Yes, there are. Though not many.
I wrote the following script which will parse all the mirrors from the Launchpad mirror list, and check whether they contain the path
$DIST is your Ubuntu distribution, e.g.,
$REPO is the repository you're looking for, i.e.,
$ARCH is the architecture you're looking for, e.g.,
For the sake of example let me assume you have Ubuntu 13.10 (Saucy). Then you may want to search the mirrors for the path
/dists/saucy/main/binary-armhf/ so as to discover mirrors that offer the
main repository for the
armhf architecture. If a mirror contains this path, it means that it should have the binary packages for the
armhf architecture for the
main repository for Saucy Salamander, and the script will output
FOUND: along with the mirror's URL.
Please note: the presence of this path on a mirror is not actually a guarantee, but only an indication that it contains the required packages; however if a mirror does contain that path but not the packages, at least we can say that there is something fishy with that mirror.
Also note that the script requires
curl. Install it if you do not have it (
sudo apt-get install curl).
Thus, using this script, you can quickly find out which mirrors from the Launchpad mirror list offer what you need. Note that the script may run for quite some time since it contacts each and every server on that list. These servers are distributed around the globe and some of them may be slow or unreachable (such that
curl may stall until the connection attempt times out). It may easily be improved to scan only certain mirrors (e.g., only in your country), but it's a good starting point.
# URL of the Launchpad mirror list
# Set to the architecture you're looking for (e.g., amd64, i386, arm64, armhf, armel, powerpc, ...).
# See https://wiki.ubuntu.com/UbuntuDevelopment/PackageArchive#Architectures
# Set to the Ubuntu distribution you need (e.g., precise, saucy, trusty, ...)
# See https://wiki.ubuntu.com/DevelopmentCodeNames
# Set to the repository you're looking for (main, restricted, universe, multiverse)
# See https://help.ubuntu.com/community/Repositories/Ubuntu
# First, we retrieve the Launchpad mirror list, and massage it to obtain a newline-separated list of HTTP mirrors
for url in $(curl -s $MIRROR_LIST | grep -Po 'http://.*(?=">http</a>)'); do
# If you like some output while the script is running (feel free to comment out the following line)
echo "Processing $url..."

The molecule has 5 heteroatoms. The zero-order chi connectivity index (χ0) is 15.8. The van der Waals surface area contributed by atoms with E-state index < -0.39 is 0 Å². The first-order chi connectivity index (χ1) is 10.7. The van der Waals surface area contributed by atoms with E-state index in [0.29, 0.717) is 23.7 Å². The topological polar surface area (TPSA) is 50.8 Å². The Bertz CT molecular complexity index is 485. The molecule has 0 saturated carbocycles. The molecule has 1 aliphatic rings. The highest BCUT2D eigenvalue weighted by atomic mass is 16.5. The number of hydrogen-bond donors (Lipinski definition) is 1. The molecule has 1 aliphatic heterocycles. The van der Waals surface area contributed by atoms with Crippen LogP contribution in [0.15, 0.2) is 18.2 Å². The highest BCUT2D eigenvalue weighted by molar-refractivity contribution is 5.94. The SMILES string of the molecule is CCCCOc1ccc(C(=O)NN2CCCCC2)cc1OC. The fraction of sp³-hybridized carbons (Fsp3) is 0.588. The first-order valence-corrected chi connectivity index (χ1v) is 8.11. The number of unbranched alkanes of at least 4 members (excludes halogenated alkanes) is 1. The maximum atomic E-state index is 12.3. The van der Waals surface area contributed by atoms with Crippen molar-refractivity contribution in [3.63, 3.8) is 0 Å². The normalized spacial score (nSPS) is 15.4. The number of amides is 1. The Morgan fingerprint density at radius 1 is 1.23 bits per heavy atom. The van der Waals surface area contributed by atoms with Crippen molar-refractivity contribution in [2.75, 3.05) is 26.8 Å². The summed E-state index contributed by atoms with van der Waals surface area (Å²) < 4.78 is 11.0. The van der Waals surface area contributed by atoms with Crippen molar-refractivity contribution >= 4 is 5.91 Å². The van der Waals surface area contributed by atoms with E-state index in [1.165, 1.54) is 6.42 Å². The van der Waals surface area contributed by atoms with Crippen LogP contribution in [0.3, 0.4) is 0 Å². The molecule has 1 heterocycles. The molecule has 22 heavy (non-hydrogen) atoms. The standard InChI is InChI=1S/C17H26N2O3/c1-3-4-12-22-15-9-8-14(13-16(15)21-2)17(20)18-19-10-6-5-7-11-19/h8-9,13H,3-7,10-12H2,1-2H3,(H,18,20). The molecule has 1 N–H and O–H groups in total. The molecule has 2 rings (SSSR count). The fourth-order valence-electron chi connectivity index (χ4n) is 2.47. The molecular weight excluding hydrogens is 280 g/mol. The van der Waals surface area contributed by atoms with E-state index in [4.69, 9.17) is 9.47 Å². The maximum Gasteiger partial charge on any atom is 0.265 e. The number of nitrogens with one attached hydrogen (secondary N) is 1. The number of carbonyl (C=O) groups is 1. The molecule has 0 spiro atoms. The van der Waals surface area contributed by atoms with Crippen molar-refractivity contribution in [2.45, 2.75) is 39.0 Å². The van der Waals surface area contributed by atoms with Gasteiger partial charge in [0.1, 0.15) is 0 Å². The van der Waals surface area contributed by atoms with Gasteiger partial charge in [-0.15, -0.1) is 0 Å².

# retrieve the header for the URL $url/dists/$DIST/$REPO/binary-$ARCH/; check if status code is of the form 2.. or 3..
curl -s --head $url/dists/$DIST/$REPO/binary-$ARCH/ | head -n 1 | grep -q "HTTP/1. .."
# if successful, output the URL
[ $? -eq "0" ] && echo "FOUND: $url"
I saved the script as
find_mirrors, made it executable (
chmod 755 find_mirrors), and executed it as follows:
$ ./find_mirrors armhf saucy main | grep FOUND
It took around 10-15 minutes for me. I was surprised to find only one mirror for the
armhf architecture for Saucy in the Launchpad mirror list, namely the one at TU Chemnitz (this is based in Germany; it may still be faster for you than ports.ubuntu.com which seems to be based in Great Britain.) So it would seem the answer to your question is more like "Yes, there is one alternative mirror for you..." ;-)
The good news is that I did manually check this mirror and it is indeed a complete mirror of ports.ubuntu.com, with all the packages for all alive Ubuntu releases. So, do try it!
Note also that you may have more luck with another release than Saucy.
Alternative (not recommended)
I mention this for the purpose of completeness, but I do not advise this. Instead of looking on the Launchpad mirror list, you can of course also simply google for mirrors.
One way to do this would be to simply google for the string
*/dists/saucy/main/binary-armhf/* (suit distribution, repository and architecture to your needs as before). This will find many alternative mirrors, but most are not officially registered on Launchpad. Hence there are no quality checks by the Ubuntu mirror team; they may be slow, not regularly updated, or contain only a subset of the packages required by a full Ubuntu system, or even some modified packages. When you think about it, if someone wanted to make their mirror publicly available, they would probably have registered it on Launchpad, and then the above script would have found it. So google for mirrors at your own risk. If you ask me, don't do it.